Whether you became a home chef when the pandemic began or have always enjoyed crafting delicious meals, it’s undeniable that no home is complete without a cozy kitchen.
Take a peek at these five gems on the market now.
In the South Austin Parten community, this castle-like four-bedroom, three-and-a-half bathroom stunner puts you just minutes from Austin, Dripping Springs and other nearby communities. Stark white and black contrasting features give the interiors a clean look, while a large curving staircase serves as a centerpiece for the ground floor. The chef’s kitchen is spacious, facing the living room and multiple windows, and immediately draws the eye. Upstairs you’ll find a spa-style bathroom, game room with a wet bar and Hill Country Views.This listing is held by Adam Zell.
This hyper-modern, 3,300-square-foot Scandinavian-styled home is a paradise for natural light in Hyde Park. With four bedrooms and three-and-a-half bathrooms spread across one story, the home rests on concrete columns to protect from extreme climate conditions. Inside, you’ll find crisp, clean trim in the open-plan kitchen with built-in luxury appliances and a walk-in pantry. Lofty 12-foot ceilings and gigantic windows set the tone, with a wet bar and second living room for entertaining. When you retire to the master bedroom, enjoy a warm bath in the soaking tub or enjoy the multi-output shower.
This listing is held by Austin Stowell.
In the heart of Westlake, this stacked three-story new build is a sprawling 4,483 square feet with five bedrooms and four-and-a-half bathrooms. The home is centrally located and full of natural light, especially on the open concept first floor, which includes the kitchen, casual dining space and living area. The third floor has a bedroom and loft, perfect for the at-home worker.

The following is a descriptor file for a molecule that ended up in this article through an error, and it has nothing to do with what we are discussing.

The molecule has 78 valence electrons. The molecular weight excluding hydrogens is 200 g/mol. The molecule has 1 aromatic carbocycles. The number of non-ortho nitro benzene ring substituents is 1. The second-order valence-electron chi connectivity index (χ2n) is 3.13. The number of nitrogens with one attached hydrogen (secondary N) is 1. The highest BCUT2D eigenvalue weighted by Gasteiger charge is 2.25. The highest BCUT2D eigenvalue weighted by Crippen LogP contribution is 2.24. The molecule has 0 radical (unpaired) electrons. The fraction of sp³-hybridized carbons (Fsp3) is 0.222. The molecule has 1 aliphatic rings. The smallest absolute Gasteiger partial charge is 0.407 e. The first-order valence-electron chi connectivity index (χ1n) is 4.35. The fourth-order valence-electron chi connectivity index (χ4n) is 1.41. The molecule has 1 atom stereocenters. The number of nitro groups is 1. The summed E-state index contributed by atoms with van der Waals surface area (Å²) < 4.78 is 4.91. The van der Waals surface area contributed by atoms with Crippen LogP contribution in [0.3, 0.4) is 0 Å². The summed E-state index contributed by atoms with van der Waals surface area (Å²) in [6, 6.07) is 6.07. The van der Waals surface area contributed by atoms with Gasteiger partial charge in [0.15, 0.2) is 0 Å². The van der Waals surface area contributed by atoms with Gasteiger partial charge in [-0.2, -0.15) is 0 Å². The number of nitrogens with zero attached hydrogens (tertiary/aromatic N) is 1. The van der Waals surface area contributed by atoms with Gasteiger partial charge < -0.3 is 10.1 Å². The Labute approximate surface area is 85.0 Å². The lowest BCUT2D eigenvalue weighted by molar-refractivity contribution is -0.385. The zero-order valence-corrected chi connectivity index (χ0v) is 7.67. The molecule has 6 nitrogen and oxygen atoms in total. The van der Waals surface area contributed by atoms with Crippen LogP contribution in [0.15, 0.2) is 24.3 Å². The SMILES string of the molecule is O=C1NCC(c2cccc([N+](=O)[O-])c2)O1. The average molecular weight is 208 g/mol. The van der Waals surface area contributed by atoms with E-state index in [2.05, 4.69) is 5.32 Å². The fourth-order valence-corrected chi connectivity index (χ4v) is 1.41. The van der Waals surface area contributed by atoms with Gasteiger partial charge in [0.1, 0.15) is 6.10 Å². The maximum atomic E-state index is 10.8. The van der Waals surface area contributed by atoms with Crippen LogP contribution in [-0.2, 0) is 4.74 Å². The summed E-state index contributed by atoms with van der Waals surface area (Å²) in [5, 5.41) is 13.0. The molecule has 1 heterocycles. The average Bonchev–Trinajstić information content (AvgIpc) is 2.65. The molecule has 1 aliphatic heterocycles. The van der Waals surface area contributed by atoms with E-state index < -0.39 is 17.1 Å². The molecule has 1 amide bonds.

This listing is held by Jen Templeton.
This 3,539 square foot, three-bedroom, three-and-a-half bathroom Tarrytown townhouse is newly remodeled but still holds on to its vintage charm. Bright white cabinets, a green accented island and quartzite countertops in the kitchen give the space a cheery feeling. Entering on the second floor, you’ll have to walk downstairs to get to the bedrooms, which include ensuite baths and walk-in showers. The third level bonus room is the perfect place for an at-home office.This listing is held by Cindy Fowler.
Just outside Austin in the sleepy town of Wimberley, the Backbone Ridge Ranch is one of the city’s most “iconic and pristine” properties. On nearly 50 acres of land, the house takes you into nature without getting too far from nearby cities. With 4,369 square feet, six bedrooms and six-and-a-half bathrooms, floor-to-ceiling windows effortlessly light the entire space. You’ll feel like a celebrity chef while cooking in the kitchen, even more so entertaining from the outdoor kitchen and living space. The 33,000-gallon quarried limestone pool is perfect for those hot Hill Country summers!This listing is held by Nicole Kessler.
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Austin's average rent jumped by 26% from January 2021-to 2022, with the highest increase in the state of Texas, according to a Zumper National Rent report.
The city had the 7th highest jump in rent prices among the 101 U.S. cities studied. With a median price of $1,550 for a 1-bedroom rental, Austin jumped up three spots from a year prior coming in 26th on the list—the highest of all Texas cities studied.
Austin's median one-bedroom rent increased more than any other Texas city from January 2020-21. (Zumper)